In most leading-edge technologies, first layers usually are more critical than later layers. For some technologies, however, most critical layers are in mid-of line. On such technologies, less advanced equipment is used for first layers. Because such tools are not so stable, the overlay variation must be compensated on advanced tools used for later layers. Wafer-to-wafer variation is typically corrected by wafer alignment. By standard wafer alignment, intra-field variations are usually not corrected. Because of the instability of the older tools, additional marks to compensate intra-field variation were measured on advanced tools. This reduces the wafer-to-wafer variation but causes throughput loss. Therefore, sampling plans were optimized to reduce the number of intra-field marks by 50%. This was verified by run-to-run simulations and experiments.
Non-linear overlay deformation is a well-known problem in critical lithography steps. A significant root cause is nonuniform stress, often caused by high temperature processes. Non-uniform stress in the wafer causes vertical deformation of the wafer, which can be measured by topography measurement equipment. In this case study, clustering is done on the topography data to sort each wafer into groups. Using the context information from the clustering, overlay feedback is computed on a wafer level basis. The evaluation of the approach is done with a run-to-run simulation, which allows optimization of this method and evaluation of the on-product overlay performance improvement. In the analysis, different wafer zones are distinguished to characterize the improvement potential for the different zones.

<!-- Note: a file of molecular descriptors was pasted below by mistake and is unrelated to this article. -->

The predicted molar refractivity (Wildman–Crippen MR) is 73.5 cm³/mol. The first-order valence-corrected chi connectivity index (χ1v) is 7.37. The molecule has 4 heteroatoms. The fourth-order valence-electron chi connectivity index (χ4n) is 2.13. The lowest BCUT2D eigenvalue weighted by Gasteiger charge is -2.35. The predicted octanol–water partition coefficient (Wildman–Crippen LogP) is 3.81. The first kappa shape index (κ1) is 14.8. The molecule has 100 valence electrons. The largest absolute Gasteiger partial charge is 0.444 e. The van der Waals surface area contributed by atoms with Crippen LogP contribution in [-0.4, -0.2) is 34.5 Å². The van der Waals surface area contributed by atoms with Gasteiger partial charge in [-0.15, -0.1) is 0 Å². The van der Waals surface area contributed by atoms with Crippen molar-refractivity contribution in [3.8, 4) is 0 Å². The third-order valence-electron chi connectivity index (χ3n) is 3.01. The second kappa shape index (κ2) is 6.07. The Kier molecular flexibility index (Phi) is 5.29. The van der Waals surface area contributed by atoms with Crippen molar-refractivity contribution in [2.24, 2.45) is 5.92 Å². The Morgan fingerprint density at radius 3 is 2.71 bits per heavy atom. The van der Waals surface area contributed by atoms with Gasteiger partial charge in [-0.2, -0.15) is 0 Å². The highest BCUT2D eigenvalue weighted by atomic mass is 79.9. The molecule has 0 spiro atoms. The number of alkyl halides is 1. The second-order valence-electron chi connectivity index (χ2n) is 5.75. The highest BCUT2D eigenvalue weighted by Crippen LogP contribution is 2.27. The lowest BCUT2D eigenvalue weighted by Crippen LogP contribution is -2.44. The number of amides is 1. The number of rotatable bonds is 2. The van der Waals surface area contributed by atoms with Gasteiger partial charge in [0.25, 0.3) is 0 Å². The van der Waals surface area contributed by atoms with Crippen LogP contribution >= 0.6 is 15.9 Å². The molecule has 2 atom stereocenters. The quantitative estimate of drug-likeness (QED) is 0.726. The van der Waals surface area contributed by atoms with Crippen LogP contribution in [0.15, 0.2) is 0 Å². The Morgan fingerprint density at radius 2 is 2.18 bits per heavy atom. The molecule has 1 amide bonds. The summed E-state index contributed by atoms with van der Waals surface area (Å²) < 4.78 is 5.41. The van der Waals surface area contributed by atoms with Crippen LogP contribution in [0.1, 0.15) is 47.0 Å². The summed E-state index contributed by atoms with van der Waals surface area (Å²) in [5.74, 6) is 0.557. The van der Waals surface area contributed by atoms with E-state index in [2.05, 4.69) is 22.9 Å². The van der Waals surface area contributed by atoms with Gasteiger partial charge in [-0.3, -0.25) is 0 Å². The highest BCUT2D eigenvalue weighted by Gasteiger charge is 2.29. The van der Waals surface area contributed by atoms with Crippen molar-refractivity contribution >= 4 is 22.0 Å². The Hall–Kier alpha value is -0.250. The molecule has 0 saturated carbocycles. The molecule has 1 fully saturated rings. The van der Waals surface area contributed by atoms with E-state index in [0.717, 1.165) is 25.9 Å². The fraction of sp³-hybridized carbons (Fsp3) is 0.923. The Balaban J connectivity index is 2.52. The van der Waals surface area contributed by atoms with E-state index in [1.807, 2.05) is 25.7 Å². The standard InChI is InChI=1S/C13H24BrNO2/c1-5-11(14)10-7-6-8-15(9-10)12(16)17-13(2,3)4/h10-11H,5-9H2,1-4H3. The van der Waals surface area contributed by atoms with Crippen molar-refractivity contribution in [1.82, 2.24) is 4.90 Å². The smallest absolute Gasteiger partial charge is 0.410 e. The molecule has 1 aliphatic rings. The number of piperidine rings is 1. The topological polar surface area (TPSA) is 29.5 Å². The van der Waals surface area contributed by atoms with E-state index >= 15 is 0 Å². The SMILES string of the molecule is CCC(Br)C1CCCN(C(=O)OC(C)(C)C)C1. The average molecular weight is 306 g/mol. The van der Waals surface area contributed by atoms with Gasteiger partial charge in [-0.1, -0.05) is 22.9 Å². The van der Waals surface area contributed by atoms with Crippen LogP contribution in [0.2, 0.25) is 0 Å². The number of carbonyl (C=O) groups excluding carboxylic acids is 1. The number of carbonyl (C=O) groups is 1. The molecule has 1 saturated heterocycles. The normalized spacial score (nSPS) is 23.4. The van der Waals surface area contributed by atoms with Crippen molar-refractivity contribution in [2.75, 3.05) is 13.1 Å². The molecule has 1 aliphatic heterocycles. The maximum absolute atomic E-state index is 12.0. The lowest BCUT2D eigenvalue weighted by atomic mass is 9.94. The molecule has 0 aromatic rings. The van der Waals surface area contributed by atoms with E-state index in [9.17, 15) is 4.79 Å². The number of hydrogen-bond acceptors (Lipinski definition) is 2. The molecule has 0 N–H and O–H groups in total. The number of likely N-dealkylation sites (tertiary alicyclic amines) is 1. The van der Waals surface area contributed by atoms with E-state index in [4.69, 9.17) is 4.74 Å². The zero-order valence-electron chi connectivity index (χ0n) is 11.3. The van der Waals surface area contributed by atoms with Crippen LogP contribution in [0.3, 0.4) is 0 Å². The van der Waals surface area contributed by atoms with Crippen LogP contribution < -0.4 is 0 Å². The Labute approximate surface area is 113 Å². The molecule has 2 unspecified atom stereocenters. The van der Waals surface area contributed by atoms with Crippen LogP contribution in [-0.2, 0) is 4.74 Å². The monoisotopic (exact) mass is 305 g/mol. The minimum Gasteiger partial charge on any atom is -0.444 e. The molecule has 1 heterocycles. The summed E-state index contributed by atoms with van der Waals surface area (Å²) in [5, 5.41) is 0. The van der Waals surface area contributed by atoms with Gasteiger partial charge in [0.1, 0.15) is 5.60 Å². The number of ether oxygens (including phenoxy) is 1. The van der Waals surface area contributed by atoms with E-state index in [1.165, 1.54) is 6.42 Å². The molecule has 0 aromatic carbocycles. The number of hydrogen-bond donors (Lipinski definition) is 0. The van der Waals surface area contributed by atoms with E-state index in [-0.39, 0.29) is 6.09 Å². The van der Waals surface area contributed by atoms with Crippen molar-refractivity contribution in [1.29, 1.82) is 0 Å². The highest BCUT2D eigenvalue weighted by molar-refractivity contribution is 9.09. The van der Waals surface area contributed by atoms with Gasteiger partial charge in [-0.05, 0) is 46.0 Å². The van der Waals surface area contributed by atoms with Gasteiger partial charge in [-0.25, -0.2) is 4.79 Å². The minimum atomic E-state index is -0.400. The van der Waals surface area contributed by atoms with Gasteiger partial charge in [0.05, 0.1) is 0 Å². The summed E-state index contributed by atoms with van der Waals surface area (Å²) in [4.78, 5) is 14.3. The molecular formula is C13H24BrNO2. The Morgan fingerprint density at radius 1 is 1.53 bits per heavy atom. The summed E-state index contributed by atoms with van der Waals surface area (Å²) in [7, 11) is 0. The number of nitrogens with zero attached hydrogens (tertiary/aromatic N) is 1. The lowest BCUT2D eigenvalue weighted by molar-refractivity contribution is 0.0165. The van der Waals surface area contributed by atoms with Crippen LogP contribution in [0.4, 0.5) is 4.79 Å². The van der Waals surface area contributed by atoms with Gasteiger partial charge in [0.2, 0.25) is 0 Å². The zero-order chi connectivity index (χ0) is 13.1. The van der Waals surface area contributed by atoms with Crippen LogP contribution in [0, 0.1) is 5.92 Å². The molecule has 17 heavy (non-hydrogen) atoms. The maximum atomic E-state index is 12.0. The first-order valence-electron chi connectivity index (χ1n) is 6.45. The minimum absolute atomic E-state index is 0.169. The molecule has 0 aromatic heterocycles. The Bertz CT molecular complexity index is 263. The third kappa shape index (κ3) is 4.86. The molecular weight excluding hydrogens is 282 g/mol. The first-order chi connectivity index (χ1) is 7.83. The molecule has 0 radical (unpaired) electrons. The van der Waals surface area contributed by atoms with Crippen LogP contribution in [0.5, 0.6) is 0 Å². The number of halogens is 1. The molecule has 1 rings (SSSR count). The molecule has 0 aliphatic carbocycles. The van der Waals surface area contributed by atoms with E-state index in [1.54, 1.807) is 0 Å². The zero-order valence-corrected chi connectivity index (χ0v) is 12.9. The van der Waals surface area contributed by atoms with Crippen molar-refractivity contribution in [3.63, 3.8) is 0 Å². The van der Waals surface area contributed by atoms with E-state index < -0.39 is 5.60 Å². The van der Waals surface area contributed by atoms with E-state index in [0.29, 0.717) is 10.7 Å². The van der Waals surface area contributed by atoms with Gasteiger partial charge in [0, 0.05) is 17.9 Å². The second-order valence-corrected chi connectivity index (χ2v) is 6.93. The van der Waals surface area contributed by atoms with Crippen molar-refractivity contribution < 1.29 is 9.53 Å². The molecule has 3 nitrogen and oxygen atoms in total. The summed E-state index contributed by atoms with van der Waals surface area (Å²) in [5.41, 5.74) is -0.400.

Wafer leveling data are usually used inside the exposure tool for ensuring good focus, then discarded. This paper describes the implementation of a monitoring and analysis solution to download these data automatically, together with the correction profiles applied by the scanner. The resulting height maps and focus residuals form the basis for monitoring metrics tailored to catching tool and process drifts and excursions in a high-volume manufacturing (HVM) environment.
In this paper, we present four six cases to highlight the potential of the method: wafer edge monitoring, chuck drift monitoring, correlations between focus residuals and overlay errors, and pre-process monitoring by chuck fingerprint removal.
High order overlay and alignment models require good coverage of overlay or alignment marks on the wafer. But dense sampling plans are not possible for throughput reasons. Therefore, sampling plan optimization has become a key issue. We analyze the different methods for sampling optimization and discuss the different knobs to fine-tune the methods to constraints of high volume manufacturing. We propose a method to judge sampling plan quality with respect to overlay performance, run-to-run stability and dispositioning criteria using a number of use cases from the most advanced lithography processes.
This paper focuses on orthogonal model corrections where model parameters do not influence each other as long as the
measurement layout is sufficiently symmetric. For the grid correction we used Zernike polynomials, and for the intrafield
correction we used a two-dimensional set of Legendre polynomials. We enabled these corrections by developing a
transformation matrix as an exposure tool is incapable of correcting such orthogonal polynomials. Simulation with
OVALiS shows that the linear parameters get stabilized by several factors when using a combined Zernike/Legendre
model. The correlation between linear and higher order parameters disappears, and overlay mean plus 3-sigma improves
up to ~15–20%. Simulated data agrees well with experimental and electrical data. Additionally, we introduced an
interpolated metric that probed the wafer and field with a dense grid. This interpolated metric showed that the
Zernike/Legendre model-based correction does not cause over-correction like that seen on standard polynomial models.
We have tested higher order process corrections comprehensively by enabling an orthogonal model, as well as by
making use of interpolated metrics to monitor the overlay performance. These orthogonal models can be implemented in
the production line based on inline overlay data where interpolated metrics will ensure that there is no over-correction
and no negative impact on product.